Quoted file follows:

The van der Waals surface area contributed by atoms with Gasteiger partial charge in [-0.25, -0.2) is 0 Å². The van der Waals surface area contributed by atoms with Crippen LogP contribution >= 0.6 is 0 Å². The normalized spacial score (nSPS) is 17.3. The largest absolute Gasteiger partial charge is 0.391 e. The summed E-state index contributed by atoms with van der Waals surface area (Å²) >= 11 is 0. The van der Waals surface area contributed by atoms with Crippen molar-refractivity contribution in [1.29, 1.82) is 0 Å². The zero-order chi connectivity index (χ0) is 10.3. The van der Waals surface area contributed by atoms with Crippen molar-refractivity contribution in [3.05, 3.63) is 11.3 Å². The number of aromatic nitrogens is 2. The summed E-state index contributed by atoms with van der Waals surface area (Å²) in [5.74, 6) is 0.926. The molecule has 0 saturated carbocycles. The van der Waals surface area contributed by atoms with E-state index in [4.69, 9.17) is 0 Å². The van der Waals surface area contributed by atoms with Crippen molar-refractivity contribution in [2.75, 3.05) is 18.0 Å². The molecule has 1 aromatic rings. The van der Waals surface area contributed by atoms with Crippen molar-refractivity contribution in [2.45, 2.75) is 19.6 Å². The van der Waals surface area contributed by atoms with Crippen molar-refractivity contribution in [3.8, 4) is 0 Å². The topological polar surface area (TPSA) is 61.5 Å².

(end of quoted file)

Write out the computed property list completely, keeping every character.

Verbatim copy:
The van der Waals surface area contributed by atoms with Gasteiger partial charge in [-0.25, -0.2) is 0 Å². The van der Waals surface area contributed by atoms with Crippen LogP contribution >= 0.6 is 0 Å². The normalized spacial score (nSPS) is 17.3. The largest absolute Gasteiger partial charge is 0.391 e. The summed E-state index contributed by atoms with van der Waals surface area (Å²) >= 11 is 0. The van der Waals surface area contributed by atoms with Crippen molar-refractivity contribution in [1.29, 1.82) is 0 Å². The zero-order chi connectivity index (χ0) is 10.3. The van der Waals surface area contributed by atoms with Crippen molar-refractivity contribution in [3.05, 3.63) is 11.3 Å². The number of aromatic nitrogens is 2. The summed E-state index contributed by atoms with van der Waals surface area (Å²) in [5.74, 6) is 0.926. The molecule has 0 saturated carbocycles. The van der Waals surface area contributed by atoms with E-state index in [4.69, 9.17) is 0 Å². The van der Waals surface area contributed by atoms with Crippen molar-refractivity contribution in [2.75, 3.05) is 18.0 Å². The molecule has 1 aromatic rings. The van der Waals surface area contributed by atoms with Crippen molar-refractivity contribution in [2.45, 2.75) is 19.6 Å². The van der Waals surface area contributed by atoms with Crippen molar-refractivity contribution in [3.8, 4) is 0 Å². The topological polar surface area (TPSA) is 61.5 Å².